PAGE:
Author(s): Villesen P, Aagaard L, Wiuf C, Pedersen FS, Villesen P, Aagaard L, Wiuf C, Pedersen FS
Abstract Share this page
Abstract BACKGROUND: Human endogenous retroviruses (HERVs) comprise a large class of repetitive retroelements. Most HERVs are ancient and invaded our genome at least 25 million years ago, except for the evolutionary young HERV-K group. The far majority of the encoded genes are degenerate due to mutational decay and only a few non-HERV-K loci are known to retain intact reading frames. Additional intact HERV genes may exist, since retroviral reading frames have not been systematically annotated on a genome-wide scale. RESULTS: By clustering of hits from multiple BLAST searches using known retroviral sequences we have mapped 1.1\% of the human genome as retrovirus related. The coding potential of all identified HERV regions were analyzed by annotating viral open reading frames (vORFs) and we report 7836 loci as verified by protein homology criteria. Among 59 intact or almost-intact viral polyproteins scattered around the human genome we have found 29 envelope genes including two novel gammaretroviral types. One encodes a protein similar to a recently discovered zebrafish retrovirus (ZFERV) while another shows partial, C-terminal, homology to Syncytin (HERV-W/FRD). CONCLUSIONS: This compilation of HERV sequences and their coding potential provide a useful tool for pursuing functional analysis such as RNA expression profiling and effects of viral proteins, which may, in turn, reveal a role for HERVs in human health and disease. All data are publicly available through a database at http://www.retrosearch.dk.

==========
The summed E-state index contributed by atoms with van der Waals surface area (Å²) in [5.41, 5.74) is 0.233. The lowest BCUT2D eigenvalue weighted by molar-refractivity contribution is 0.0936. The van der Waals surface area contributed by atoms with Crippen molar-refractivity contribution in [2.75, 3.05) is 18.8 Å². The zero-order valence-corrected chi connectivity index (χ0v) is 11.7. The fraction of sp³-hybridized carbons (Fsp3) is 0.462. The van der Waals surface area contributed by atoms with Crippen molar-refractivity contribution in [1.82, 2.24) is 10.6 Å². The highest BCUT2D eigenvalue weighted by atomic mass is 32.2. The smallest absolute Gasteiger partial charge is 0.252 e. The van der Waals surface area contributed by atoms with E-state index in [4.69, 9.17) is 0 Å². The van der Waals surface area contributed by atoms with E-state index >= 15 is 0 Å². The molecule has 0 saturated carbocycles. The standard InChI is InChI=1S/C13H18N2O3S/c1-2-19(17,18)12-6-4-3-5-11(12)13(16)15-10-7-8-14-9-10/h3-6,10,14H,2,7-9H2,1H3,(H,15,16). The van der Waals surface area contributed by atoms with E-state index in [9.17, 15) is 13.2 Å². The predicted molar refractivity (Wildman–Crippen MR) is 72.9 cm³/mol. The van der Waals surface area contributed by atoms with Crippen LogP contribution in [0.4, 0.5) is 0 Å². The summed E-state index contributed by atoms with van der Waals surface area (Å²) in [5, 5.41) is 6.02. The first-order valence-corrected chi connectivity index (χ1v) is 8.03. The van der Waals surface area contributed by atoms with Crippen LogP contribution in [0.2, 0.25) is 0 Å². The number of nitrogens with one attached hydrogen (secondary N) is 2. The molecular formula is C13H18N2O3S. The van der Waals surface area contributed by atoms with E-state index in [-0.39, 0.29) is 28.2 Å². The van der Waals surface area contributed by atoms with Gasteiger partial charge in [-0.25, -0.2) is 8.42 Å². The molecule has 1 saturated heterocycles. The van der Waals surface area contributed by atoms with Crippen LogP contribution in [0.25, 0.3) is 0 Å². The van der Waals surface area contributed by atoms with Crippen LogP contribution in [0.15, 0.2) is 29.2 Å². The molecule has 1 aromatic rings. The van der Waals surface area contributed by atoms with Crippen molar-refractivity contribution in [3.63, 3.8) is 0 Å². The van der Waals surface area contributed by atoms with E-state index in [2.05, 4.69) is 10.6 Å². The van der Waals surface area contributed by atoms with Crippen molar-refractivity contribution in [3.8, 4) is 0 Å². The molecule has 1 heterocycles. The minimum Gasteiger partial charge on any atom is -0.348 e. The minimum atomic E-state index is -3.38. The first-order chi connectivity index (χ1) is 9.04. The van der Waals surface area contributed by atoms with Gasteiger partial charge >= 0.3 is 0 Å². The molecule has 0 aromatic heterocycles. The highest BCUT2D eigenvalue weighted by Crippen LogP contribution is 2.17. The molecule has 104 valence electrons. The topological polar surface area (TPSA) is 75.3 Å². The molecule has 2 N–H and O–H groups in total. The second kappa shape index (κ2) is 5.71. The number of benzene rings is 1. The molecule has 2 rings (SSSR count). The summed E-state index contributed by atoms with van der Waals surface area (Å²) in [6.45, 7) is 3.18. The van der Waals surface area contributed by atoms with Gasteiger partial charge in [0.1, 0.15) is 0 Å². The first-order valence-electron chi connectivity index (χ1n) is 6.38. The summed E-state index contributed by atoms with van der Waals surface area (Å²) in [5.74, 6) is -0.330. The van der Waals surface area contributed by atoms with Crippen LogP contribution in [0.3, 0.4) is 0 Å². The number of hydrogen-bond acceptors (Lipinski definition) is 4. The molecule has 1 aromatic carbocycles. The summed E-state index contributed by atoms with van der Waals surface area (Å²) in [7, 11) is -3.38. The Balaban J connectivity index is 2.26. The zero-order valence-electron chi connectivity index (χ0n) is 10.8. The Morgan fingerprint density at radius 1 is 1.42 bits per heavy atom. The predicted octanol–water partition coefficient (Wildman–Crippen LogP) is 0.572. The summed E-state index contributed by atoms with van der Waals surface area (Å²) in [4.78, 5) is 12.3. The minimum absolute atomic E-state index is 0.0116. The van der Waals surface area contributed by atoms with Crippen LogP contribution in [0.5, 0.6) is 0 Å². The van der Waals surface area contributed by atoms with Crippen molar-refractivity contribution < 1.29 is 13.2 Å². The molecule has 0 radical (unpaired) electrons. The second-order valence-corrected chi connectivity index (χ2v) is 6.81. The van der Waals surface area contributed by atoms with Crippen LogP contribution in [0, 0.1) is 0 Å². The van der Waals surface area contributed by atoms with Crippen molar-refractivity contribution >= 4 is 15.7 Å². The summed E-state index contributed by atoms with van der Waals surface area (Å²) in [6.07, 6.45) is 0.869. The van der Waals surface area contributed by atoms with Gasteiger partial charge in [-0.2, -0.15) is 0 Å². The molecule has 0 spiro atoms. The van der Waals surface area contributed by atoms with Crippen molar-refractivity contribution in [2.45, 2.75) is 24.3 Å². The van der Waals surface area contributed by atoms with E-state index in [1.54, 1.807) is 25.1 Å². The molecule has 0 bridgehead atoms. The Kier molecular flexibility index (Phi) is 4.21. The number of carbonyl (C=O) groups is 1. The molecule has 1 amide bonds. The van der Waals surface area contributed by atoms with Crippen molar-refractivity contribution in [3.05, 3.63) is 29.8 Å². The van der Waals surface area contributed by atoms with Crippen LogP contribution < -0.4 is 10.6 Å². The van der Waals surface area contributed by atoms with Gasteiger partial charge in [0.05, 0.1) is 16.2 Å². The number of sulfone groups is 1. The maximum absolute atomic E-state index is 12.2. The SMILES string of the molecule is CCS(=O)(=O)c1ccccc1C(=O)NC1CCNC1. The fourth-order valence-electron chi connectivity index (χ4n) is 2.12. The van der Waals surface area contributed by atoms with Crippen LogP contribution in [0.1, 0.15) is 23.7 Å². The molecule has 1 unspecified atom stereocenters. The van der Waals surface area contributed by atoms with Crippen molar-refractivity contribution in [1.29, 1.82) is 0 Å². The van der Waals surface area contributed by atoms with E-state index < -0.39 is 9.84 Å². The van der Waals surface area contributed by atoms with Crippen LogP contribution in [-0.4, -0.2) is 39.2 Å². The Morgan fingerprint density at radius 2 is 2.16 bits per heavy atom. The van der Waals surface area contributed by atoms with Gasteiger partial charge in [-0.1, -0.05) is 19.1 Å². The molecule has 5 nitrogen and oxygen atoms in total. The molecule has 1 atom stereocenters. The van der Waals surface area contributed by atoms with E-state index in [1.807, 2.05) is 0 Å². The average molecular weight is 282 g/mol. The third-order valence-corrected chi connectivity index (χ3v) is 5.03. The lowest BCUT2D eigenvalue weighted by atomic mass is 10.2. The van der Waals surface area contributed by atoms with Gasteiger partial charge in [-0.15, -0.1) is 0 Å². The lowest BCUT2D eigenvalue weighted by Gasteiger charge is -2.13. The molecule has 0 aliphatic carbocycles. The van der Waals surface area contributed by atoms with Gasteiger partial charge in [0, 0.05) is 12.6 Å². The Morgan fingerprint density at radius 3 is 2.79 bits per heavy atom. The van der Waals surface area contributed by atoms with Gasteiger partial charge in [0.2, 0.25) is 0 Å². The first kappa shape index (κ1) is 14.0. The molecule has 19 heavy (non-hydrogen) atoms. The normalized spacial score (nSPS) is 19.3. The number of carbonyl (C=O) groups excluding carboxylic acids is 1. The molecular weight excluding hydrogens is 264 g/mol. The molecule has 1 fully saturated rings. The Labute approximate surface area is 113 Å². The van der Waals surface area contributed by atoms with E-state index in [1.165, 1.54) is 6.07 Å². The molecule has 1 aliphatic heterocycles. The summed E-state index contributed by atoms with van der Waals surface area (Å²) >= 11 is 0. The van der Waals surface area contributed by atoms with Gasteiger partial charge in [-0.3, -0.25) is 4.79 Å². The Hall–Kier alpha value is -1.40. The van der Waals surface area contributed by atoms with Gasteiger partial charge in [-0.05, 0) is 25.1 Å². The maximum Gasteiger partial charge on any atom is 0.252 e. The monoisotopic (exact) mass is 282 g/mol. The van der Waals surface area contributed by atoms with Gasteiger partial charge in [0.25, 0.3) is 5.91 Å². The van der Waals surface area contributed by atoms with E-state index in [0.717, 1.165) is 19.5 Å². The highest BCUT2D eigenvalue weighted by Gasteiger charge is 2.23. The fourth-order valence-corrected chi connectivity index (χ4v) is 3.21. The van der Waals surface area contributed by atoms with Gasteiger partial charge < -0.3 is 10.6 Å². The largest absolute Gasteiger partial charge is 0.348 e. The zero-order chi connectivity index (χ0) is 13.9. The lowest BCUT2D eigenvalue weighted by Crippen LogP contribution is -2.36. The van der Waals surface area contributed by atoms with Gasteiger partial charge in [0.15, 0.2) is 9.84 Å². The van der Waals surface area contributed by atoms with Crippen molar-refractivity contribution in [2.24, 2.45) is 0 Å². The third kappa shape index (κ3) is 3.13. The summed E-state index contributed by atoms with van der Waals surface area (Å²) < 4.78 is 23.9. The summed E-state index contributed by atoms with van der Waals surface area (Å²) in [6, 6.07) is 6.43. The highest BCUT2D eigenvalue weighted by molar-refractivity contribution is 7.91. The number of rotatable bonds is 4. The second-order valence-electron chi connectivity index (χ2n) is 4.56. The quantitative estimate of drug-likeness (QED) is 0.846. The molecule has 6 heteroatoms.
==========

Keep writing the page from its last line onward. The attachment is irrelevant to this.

This article was published in Retrovirology
and referenced in Journal of Astrobiology & Outreach